November 5, 2017 (Nyala/El Fasher) – According to identical sources in different parts of the western Sudan region of Darfur, the collection of weapons campaign launched by the government is facing a series of difficulties, due to the lack of needed funds and the resistance of the Musa Hilal-led Border Guards Forces militia
Since the middle of last August, the Sudanese vice president has inaugurated the campaign to collect weapons from citizens, militias and tribes in a two-stage process, voluntary and coercive.
However, South Darfur arm collection committee decided at the end of last October to postpone the campaign of forcible phase indefinitely due to lack of funding.
A military source in South Darfur state told Sudan Tribune that the higher committee for the collection of weapons did not meet its commitment to provide the needed funds for the forcible weapon collection. Therefore, this phase which was supposed to be launched in the state in mid-October has begun only early November.
The military official did not disclose the amount of money allocated for the campaign.
“It is a big figure, but it should be provided to finance the fuel, per diems, and incentives to cope with emergencies and injuries if there are problems during the inspection and forcible collection.”
The official statements say 30,000 arms have been collected in the five states of Darfur region during the voluntary process which started in August, while official figures estimate at 700,000 the number of illegal weapons in Darfur.
Until now, the government collected weapons from the Popular Defence Forces (PDF), the Popular Police, but the Border Guards led by tribal leader Musa Hilal refused to hand over their weapons or to join the Rapid Support Forces led by Lieutenant General Mohamed Hamdan Daglo, (aka Hametti). Hilal announced his readiness to confront government forces militarily, if they attempt to disarm his militia forcibly.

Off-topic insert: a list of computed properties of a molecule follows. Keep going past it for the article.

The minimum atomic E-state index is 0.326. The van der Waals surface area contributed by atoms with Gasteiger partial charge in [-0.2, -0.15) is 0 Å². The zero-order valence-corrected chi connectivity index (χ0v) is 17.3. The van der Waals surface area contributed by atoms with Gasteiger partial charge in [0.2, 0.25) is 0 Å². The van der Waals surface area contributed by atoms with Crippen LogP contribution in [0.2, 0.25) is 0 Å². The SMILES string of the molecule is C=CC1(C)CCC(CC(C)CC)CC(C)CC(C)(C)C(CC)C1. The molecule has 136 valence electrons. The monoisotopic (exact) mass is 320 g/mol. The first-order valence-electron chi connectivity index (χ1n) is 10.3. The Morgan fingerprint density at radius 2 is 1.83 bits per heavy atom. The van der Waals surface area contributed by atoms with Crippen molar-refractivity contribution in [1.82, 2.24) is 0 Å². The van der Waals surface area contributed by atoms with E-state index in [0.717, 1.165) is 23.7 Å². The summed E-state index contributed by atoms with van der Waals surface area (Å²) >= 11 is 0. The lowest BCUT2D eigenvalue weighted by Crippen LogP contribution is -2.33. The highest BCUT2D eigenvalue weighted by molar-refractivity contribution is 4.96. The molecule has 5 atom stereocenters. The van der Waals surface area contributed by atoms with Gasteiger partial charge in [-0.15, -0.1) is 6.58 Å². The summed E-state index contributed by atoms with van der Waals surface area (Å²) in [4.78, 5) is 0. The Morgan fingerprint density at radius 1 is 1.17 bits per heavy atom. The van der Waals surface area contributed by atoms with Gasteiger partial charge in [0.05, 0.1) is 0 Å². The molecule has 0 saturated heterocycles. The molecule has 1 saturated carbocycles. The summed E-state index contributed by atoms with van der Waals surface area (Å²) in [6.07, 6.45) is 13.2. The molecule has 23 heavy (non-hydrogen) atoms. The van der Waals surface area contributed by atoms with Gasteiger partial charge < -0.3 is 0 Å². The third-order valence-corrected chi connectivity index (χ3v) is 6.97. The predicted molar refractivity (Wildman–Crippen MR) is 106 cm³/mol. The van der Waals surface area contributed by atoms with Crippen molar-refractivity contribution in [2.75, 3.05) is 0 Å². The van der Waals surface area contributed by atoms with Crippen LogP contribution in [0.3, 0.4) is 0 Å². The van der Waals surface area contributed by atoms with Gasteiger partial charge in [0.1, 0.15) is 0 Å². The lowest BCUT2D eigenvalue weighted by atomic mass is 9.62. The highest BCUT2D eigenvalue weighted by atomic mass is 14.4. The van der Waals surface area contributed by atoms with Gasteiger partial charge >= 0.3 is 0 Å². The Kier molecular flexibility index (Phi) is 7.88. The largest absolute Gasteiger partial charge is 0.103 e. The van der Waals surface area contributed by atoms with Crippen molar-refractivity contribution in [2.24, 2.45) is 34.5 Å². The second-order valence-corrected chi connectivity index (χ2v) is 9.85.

To prepare for any eventuality, the government dispatched over 10,000 RSF militiamen to North Darfur state where Hilal forces estimated at 2500 fighters are based. The tribal leader and former Jajaweed leader sought to rally some armed groups like Savanna led by Abdallallah Rizqallah and others saying he has the money, weapons and ammunition just needs men to confront the government.
After tolerating for long time his activities in the gold mines of Jabal Amir, the government dispatched RSF forces to control the area. In a show of force, the militiamen confiscated motorcycles in the mines.
Also, on Friday morning, an additional RSF armoured regiment composed of tanks and armoured vehicles arrived in El-Fasher in reinforcement of the weapons collection force.
In the other states, the government has also shown firmness towards the tribal leaders who sought to resist the arms collection operation.
Some 93 tribal leaders in East Darfur state have been arrested and moved to Portt Sudan prison after the renewal of fighting between the Ma’alia and Rizeigat tribes.
In South Darfur, with the launch of the forcible phase of the campaign, the government conducted unnecessary show of force in Kalma camp which remains a symbol of the IDPs’ plight after 14 years since the eruption of the armed insurgency in Darfur.
In West Darfur which is classified as a calm state, the forcible campaign has not yet been launched but preparations have started.
Observers say the government has been facing all these challenges in the perilous exercise of authority because it didn’t work to create a conducive environment and take the necessary measures to reassure civilians before it launch.
“The government is unable to provide security and protection to the civilians and their property,” said Nabila Mohamed Ahmed Haroun, a civil society activist in Nyala.
“The killing and looting continue in the region, forcing citizens and tribes to take up arms to protect themselves and their property.”